Lupus Death Rate Jumps 35 Percent

Toll hike almost 70 percent among middle-aged black women

THURSDAY, May 2, 2002 (HealthDayNews) -- Government health officials are concerned about a sharp increase in deaths from an unusual form of arthritis known as lupus.

The death rate from systemic lupus erythematosus (SLE) increased by 35 percent over two decades, according to the Morbidity and Mortality Weekly Report from the Centers for Disease Control and Prevention. The increase was greatest among one group of people -- middle-aged black women, among whom the death toll rose by almost 70 percent.

Like most other things about SLE, that increase has no clear explanation, says Dr. Charles Helmick, an arthritis expert with the CDC.

"There is a clear disparity in how those deaths occur, and we don't have enough data to know what to make of it," Helmick says.

The numbers are relatively small -- 22,861 deaths from SLE between 1979 and 1998, with 1,406 deaths in 1998 -- but SLE is being highlighted because "you do get premature death from this kind of arthritis," Helmick says.

SLE is an autoimmune disease in which the immune system begins to attack not only the joints, but also organs that include the kidneys and the heart. Its toll differs by both race and sex; the death rate is more than five times higher for women than for men, and three times higher for blacks than whites.

Even the incidence of SLE is something of a mystery, Helmick says. Estimates vary greatly, ranging as high as 4 million cases in the United States.

One cause of uncertainty is that the early symptoms of the disease are vague enough for it to be confused with other medical problems or dismissed as minor -- fatigue, chest pains, occasional lung problems and sometimes swollen glands.

"People are walking around with these early symptoms, and they don't recognize it as a serious problem," Helmick says.

Early diagnosis can help because there are effective treatments for the disease, Helmick says, but he acknowledges those treatments often "aren't easy to undergo" because of their side effects.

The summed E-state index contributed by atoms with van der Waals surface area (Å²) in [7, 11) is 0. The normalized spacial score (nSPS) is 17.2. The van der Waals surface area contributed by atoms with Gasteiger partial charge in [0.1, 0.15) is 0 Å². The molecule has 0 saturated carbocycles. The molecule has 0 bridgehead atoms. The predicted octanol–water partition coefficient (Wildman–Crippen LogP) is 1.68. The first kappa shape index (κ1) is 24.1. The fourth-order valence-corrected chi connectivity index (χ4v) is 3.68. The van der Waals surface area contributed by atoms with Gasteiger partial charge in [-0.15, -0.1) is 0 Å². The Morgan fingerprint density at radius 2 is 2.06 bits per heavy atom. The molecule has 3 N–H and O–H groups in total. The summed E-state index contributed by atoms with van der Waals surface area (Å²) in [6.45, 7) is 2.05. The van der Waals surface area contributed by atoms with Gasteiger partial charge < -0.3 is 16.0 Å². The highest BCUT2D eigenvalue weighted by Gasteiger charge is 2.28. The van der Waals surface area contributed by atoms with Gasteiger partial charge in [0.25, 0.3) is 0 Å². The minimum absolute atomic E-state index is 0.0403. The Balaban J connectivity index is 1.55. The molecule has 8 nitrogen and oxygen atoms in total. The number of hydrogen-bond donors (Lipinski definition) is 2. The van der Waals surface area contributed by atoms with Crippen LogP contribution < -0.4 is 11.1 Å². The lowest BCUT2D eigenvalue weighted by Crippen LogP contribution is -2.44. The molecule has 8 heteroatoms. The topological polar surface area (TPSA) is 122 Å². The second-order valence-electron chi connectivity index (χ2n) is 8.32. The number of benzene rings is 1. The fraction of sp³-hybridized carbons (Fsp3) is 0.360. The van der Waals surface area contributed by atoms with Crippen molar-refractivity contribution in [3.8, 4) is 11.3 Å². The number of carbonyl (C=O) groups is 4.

For example, one drug used to treat SLE is prednisone, which can cause weight loss and thinning of the bones. Anticancer drugs such as methotrexate can be used; all the medications suppress the immune system activity that causes inflammation.

The CDC is considering the establishment of a special registry to help solve some of the puzzles about SLE, Helmick says. The registry would focus on one specific region of the country, giving detailed information on as many cases as possible. That might help determine whether the increased death toll is real or comes from better recognition of the condition.

Planning for a registry is in its early stages, and it could be two or three years before it is funded, Helmick says.

Meanwhile, the CDC is urging public awareness that would help in diagnosing the condition early. SLE often starts early, and can interfere with fertility in younger women, Helmick says.

Meanwhile, the Lupus Foundation has asked Congress to "provide medical services to poor and uninsured people with lupus…."

What To Do

In addition to fatigue and other problems, one classic symptom of SLE that should prompt a visit to a doctor is "a butterfly rash over the nose and cheeks," Helmick says.

Detailed information about SLE is offered by the National Institute of Arthritis and Musculoskeletal and Skin Diseases.

Here is the press release from the Lupus Foundation that reacts to the CDC report.

SOURCES: Charles Helmick, M.D., arthritis expert, Centers for Disease Control and Prevention; May 3, 2002, Morbidity and Mortality Weekly Report
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